With its low numbers of active COVID-19 cases, Trinity County has moved into the red tier of the state’s Blueprint for a Safer Economy. According to Trinity Health and Human Services, The California Department of Public Health conducts weekly assessment of county case and test positivity trends.
“…if our adjusted case rate and/or test positivity has fallen within a less restrictive tier for two consecutive weekly periods, Trinity County can revert to the less restrictive tier,” a THHS release said late Tuesday, Jan. 12.
The change in tier means changes to some businesses, namely restaurants, bars and wineries.
Restaurants may open to indoor dining with modifications and capacity must be limited to 25 percent or 100 people, whichever is less.
Wineries and tasting rooms may open outdoor only with modifications.
Bars, breweries and distilleries remain closed.
Retail businesses are to reduce capacity by 50 percent.
Places of worship must limit indoor activities to 25 percent, or 100 people, whichever is less.
Hotels, resorts and lodging are open with modifications.
Gyms and fitness centers must reduce capacity to 10 percent and pools, saunas and hot tubs are to remain closed.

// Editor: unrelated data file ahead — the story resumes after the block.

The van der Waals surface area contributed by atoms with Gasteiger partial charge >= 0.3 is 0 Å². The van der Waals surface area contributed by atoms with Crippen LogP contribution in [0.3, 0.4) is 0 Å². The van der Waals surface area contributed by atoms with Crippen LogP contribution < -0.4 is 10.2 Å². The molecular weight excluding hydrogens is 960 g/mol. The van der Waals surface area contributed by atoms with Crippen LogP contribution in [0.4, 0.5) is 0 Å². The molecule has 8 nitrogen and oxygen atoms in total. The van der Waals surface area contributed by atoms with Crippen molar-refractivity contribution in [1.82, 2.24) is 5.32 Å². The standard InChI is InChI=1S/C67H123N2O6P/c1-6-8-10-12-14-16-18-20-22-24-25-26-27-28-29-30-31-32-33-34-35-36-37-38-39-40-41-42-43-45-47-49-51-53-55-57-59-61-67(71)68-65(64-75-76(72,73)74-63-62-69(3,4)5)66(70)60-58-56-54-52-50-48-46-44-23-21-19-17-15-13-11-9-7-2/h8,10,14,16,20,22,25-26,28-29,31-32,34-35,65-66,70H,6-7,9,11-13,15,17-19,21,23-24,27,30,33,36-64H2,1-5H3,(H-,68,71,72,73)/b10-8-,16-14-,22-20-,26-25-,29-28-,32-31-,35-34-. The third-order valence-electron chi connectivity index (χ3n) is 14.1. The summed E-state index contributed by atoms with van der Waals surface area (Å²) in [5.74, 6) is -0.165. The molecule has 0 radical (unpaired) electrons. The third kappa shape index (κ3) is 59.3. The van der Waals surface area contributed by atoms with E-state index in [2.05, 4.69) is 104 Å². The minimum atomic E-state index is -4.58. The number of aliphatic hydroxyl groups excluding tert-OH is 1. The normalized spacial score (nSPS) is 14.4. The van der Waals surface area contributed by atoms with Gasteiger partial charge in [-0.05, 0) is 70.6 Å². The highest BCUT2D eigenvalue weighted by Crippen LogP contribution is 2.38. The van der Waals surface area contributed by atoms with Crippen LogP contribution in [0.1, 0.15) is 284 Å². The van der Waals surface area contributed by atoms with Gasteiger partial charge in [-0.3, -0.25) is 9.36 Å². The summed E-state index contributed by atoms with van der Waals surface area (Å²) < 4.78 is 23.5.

The limited stay at home order does not apply once a region is out of the purple tier.
All sectors should refer to the Blueprint for a Safer Economy page on the COVID-19 state website for the guidance under the Red Tier at https://covid19.ca.gov/safer-economy/.
► California has 2,973,174 confirmed cases to date. Numbers may not represent true day-over-day change as reporting of test results can be delayed.
► There were 30,699 newly recorded confirmed cases Sunday.
► The 7-day positivity rate is 10.6% and the 14-day positivity rate is 12.2%.
► There have been 38,655,756 tests conducted in California. This represents an increase of 427,141 during the prior 24-hour reporting period.
► As case numbers continue to rise in California, the total number of individuals who will have serious outcomes will also increase. There have been 33,593 COVID-19 deaths since the start of the pandemic.
► As of Jan. 17, providers have reported administering a total of 1,393,224 vaccine doses statewide. Numbers do not represent true day-to-day change as reporting may be delayed. As of Jan. 17, a total of 3,226,775 vaccine doses, which includes the first and second dose, have been shipped to local health departments and health care systems that have facilities in multiple counties.